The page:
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"SHESC Messenger": Start of November 2020


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SHESC Messenger

Start of November 2020

Kansas Teaching & Leading Project

$240K Federal Grant Supports Distance Education

New COVID-19 Prevention Items in Volume Purchasing

SHESC Helps Distribute Fabric Masks to Area Schools

Featured Workshop: A Framework for Understanding Poverty


About This New Newsletter Format

Look at All Professional Development and the Newsletter Archive

Kansas Teaching & Leading Project Helps with 'Navigating Change'

Members of the Kansas Association of Education Service Agencies (KAESA) and KSDE have announced the Kansas Teaching & Leading Project.

To support educators in using the State's "Navigating Change" guidance and dealing with COVID-19, the project includes relevant and timely webinars, useful resources, and on-demand professional development - all in one convenient, comprehensive website at kansasteachingandleadingproject.org.

Through the website, educators can receive support with: 

  • Tools to understand and implement the general Navigating Change guidance as well as its key components. 
  • Guides, training and support videos. 
  • Social and Emotional Learning tools.
  • "Grab and Go" resources for competency-based and personalized learning.
  • Learning guides, templates, and other resources to support the "new normal" of remote and hybrid teaching and learning.
  • Teaching using instructional technology as an essential aspect of education.
  • Guides to support communication - both internally as a district and externally with families.
  • Ways to safely and effectively manage in-person interactions in district buildings.
  • Virtual events in support of navigating the changing face of education in Kansas.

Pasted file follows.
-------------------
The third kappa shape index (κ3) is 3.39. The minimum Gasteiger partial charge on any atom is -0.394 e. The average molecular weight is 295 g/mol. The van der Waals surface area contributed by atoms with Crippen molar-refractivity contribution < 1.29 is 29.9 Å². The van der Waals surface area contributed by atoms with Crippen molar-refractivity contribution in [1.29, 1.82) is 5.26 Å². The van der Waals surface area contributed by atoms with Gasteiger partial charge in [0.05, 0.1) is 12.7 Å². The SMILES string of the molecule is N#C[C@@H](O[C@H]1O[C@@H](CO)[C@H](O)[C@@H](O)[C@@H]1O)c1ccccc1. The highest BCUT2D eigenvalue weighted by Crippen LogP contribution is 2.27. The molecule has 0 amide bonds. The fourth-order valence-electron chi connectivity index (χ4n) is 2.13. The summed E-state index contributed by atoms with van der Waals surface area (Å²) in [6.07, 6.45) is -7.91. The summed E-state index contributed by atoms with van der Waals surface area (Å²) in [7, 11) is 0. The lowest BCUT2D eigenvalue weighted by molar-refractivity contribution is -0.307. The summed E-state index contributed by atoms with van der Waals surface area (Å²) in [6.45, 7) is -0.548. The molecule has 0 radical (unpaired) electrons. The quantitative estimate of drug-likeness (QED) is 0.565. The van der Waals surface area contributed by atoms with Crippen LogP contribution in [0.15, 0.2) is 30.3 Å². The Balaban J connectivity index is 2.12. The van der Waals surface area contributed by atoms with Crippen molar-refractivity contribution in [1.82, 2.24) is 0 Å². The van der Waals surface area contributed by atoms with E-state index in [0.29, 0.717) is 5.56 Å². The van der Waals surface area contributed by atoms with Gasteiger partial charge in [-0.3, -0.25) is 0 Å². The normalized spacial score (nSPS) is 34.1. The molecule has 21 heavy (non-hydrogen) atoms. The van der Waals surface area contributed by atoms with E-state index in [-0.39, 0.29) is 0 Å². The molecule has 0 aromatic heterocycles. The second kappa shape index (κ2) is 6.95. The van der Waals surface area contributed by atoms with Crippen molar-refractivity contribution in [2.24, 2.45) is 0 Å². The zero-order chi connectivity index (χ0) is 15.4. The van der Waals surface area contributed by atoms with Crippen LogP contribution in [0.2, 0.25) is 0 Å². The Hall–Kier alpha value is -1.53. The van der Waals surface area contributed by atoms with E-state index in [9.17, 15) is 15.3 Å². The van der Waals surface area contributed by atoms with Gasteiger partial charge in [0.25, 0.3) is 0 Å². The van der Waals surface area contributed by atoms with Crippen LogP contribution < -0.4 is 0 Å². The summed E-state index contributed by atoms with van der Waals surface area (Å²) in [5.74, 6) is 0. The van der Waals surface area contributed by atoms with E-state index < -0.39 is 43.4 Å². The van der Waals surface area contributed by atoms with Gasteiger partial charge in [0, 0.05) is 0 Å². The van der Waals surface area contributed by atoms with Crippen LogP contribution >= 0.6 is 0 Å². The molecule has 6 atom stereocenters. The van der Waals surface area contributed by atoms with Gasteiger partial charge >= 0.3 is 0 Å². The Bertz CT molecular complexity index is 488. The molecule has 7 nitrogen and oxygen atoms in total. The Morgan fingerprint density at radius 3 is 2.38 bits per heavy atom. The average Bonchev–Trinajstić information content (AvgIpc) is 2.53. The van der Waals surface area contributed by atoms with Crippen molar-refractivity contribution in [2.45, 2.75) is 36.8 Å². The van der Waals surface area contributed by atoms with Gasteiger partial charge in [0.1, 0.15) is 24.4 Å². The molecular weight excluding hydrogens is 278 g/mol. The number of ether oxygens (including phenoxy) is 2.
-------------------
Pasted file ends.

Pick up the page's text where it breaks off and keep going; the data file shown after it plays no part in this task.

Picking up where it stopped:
To keep current on the latest updates and support available through the project, sign up for its periodic newsletter at go.smokyhill.org/teaching-leading-news.


More Than $240K Federal Grant Supports Distance Education

Nearly a quarter-million dollars in federal grant funding will support distance learning in Kansas for those served by Smoky Hill Learning Center (SHLC).

The funding is part of a $791,638 Distance Learning and Telemedicine grant that will invest in equipment and online platforms for Kansas students – both traditional and adult. The grant under the Rural Utilities Service Program – administered by the U.S. Department of Agriculture – will go to Kansas Association for Interactive Distance Education (KAIDE) members.

$240,880 – nearly a third of the larger statewide grant – is earmarked specifically for Smoky Hill Education Service Center and SHLC.

Troy Marseline, SHLC Coordinator, said this announcement from the USDA was great news for online learners the center serves.

“This significant amount of funding greatly helps students across Kansas to stay on track and earn a high school diploma on time,” he said. “These grant dollars will be a tremendous help to our program and the students we serve for the next three years.”

For SHLC, the money will purchase computers, tablets, interactive “smart” boards, online learning platform licenses, and more.

Chris Moddelmog, SHESC Executive Director, said the grant would help meet essential needs in rural education.

“Supporting interactive distance learning has always been important to KAIDE and SHESC, but doing so has become even more critical during this time of COVID-19 concerns,” Moddelmog said. “Many schools are using at least some form of distance learning to meet students’ needs, so having adequate technology and up-to-date equipment is essential now and no longer a luxury.”

Lynne Hinrichsen, USDA Rural Development State Director for Kansas, said that the USDA helps make rural America stronger and healthier, leading the entire nation to prosper.

“Distance learning provides more educational resources to difficult-to-reach populations,” Hinrichsen said. “This project enhances the focus on rural education.”